Despite Covid-19, heavy snowfall and protests by native reindeer herders, the final turbine has been installed at Europe’s largest onshore wind project, the 1.06GW Fosen complex in central Norway.
The last of 277 Vestas machines was erected at the final sub-project Geitfjellet, majority-owner Statkraft confirmed to Recharge.
“We are about to complete the more-than-1GW Fosen project in Norway,” the Norwegian utility’s chief executive, Christian Rynning-Tønnesen, said during a second-quarter earnings webcast on Monday.
An extensive test programme, clean-up and zoning work along roads and erection sites now remain before the wind turbines can be put into ordinary operation, the project company Fosen Vind explained.
Installation required more than 2,200 special transports in the mountainous region north and south of the Trondheim Fjord over the past three seasons. The late start of winter and lots of snow caused challenges in the beginning, and more time was spent removing snow than erecting turbine towers, Fosen Vind said, adding that the coronavirus pandemic hit around the same time.
“With close collaboration with the host municipalities and local health authorities, routines were established that ensured a controlled start-up and implementation of the work at the same time as infection control was taken care of for both the employees and the local population,” the project company said in a statement.
Statkraft and its partners also had to face protests by indigenous Sami reindeer herders during the construction period, who said their traditional way of life would be destroyed as some of the wind turbines were wrecking pastures — a claim the developers rejected.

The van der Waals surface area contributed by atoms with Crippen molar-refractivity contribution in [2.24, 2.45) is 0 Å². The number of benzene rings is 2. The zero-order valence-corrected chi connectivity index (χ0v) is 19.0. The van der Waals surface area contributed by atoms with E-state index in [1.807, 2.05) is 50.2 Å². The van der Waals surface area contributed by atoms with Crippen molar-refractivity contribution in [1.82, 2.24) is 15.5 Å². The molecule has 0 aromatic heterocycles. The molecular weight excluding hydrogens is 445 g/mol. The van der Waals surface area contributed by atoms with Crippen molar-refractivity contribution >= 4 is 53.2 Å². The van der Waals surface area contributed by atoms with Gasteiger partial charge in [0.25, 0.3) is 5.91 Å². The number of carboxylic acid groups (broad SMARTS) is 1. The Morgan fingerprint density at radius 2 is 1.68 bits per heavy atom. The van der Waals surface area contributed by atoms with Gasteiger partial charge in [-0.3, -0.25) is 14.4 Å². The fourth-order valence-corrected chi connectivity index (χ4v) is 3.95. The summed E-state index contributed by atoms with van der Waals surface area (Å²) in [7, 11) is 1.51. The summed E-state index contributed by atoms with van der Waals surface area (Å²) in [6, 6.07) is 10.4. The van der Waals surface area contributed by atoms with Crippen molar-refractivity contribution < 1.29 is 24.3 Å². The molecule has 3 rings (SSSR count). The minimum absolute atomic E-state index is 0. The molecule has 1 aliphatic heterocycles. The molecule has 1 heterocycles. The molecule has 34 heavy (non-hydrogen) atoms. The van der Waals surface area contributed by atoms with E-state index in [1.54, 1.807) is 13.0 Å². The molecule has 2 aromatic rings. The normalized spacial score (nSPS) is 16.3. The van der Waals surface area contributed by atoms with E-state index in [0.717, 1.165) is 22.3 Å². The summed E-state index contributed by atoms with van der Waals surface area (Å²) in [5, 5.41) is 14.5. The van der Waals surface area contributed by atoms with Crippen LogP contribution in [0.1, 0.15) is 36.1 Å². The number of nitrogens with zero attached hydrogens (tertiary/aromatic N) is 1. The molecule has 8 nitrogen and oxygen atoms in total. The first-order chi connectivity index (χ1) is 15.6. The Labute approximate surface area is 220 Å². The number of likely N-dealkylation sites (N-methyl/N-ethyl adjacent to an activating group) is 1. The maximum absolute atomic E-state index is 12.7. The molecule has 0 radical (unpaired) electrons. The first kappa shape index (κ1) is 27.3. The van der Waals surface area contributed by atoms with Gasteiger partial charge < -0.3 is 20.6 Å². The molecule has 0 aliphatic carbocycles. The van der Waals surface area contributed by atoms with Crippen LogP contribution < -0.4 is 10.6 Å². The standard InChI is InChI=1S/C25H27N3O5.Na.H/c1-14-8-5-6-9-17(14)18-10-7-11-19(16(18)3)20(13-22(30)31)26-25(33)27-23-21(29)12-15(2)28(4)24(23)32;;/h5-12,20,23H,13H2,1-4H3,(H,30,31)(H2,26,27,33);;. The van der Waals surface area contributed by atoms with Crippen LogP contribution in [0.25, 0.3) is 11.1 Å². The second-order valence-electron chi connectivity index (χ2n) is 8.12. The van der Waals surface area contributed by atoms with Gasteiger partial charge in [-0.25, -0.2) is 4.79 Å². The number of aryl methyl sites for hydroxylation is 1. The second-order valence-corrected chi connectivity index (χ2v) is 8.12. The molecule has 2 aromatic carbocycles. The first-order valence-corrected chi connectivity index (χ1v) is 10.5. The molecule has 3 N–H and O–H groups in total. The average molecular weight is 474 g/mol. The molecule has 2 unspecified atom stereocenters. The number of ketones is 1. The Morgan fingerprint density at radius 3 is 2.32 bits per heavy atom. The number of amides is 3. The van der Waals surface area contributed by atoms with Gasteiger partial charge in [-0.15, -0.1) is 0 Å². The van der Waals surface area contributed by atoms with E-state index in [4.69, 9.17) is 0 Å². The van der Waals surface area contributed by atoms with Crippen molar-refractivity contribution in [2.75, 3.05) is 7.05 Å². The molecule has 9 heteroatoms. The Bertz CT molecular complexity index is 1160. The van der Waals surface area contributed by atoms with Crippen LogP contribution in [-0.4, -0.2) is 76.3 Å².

Rock-bottom power prices in the Nordic market may pose a bigger threat to Fosen, as its output — at least in the beginning — is unlikely to be competitive.
Before the construction start of the monster facility, the Norwegian wind energy association, Norwea, still marvelled that Fosen would be one of the best wind projects in Europe as far as output costs are concerned, likely producing electricity at a levelised cost of energy (LCOE) of €44 ($52) per MWh.
While that continues to be a very low LCOE for onshore wind, Rynning-Tønnesen acknowledged that Nordic power prices during the second quarter had plunged a catastrophic 84% to a low of €5.60/MWh due to large snow-melting and full hydro reservoirs. That had pushed the utility’s operating profit (Ebit) into negative territory and clearly made Fosen’s production price unattractive.
Rynning-Tønnesen said forward power prices point to a strong recovery next year, with prices likely rising to about €25/MWh in 2021.
That is still below what Recharge believes to be profitable for Fosen, and could end — or at least slow down — the boom in the Nordic wind power market.
Lower power prices will likely force Statkraft — Europe’s largest renewables operator due to its massive hydropower capacity — to trim down its ambitious non-hydro expansion plan. The utility still aims at developing a massive 9GW of wind and solar energy by 2025.
“However more projects could be divested at completion,” the CEO said.
Statkraft has a 52.1% stake in Fosen, while Credit Suisse Infrastructure Partners leads an investor consortium (Nordic Wind Power) holding another 40%, with local utility TrønderEnergi owning the remainder.